International arbitration in which states and state entities are parties (state-party arbitration) has become a major feature of the international dispute resolution landscape. This is especially true of international investment disputes; however, states are increasingly choosing to use arbitration to settle other disputes with private parties as well. The growth of international arbitration is in large part due to the proliferation of bilateral investment treaties (BITs) in the last two decades. The first BIT was made between Germany and Pakistan in 1959. Between 1992 and 2001, the number of BITs mushroomed from about 500 treaties in 1992 to more than 2,000. As of 2015, the number of BITs in force is approximately 2,283, with another 646 concluded but not yet in force.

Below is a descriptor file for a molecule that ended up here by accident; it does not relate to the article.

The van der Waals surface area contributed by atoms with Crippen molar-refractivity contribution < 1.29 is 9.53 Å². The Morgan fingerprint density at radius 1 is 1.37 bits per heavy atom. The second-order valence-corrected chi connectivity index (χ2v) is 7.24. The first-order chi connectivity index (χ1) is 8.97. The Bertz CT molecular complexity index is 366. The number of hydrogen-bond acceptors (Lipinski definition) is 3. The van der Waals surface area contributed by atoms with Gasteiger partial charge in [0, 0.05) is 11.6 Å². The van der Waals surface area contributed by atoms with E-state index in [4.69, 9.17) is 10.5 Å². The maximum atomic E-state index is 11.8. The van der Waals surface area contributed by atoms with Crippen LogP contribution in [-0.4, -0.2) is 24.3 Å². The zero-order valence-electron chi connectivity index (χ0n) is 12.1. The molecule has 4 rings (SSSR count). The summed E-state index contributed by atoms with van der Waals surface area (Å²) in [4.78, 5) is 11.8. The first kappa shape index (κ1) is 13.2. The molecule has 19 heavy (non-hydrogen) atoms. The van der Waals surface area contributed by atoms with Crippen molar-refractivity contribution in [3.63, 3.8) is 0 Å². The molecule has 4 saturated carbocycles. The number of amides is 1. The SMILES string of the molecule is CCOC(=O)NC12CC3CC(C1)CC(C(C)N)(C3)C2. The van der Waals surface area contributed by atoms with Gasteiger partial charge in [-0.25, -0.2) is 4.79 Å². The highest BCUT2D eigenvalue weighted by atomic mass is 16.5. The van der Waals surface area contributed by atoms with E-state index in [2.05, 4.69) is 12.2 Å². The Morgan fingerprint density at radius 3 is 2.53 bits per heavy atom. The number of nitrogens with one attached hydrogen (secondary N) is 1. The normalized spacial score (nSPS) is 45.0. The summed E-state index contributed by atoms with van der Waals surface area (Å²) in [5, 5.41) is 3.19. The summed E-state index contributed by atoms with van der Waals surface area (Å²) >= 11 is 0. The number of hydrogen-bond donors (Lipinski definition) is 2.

Numerous factors contributed to the proliferation of BITs in the 1990s and early 2000s, among them the “gradual economic interdependence among developed and emergent economies” and the general trend toward globalization. At least one commentator noted that the fall of the Eastern Bloc (and along with it the theory of absolute state immunity previously ensconced in Communist ideology) caused new markets to open, new opportunities for investment and, inevitably, new disputes requiring resolution.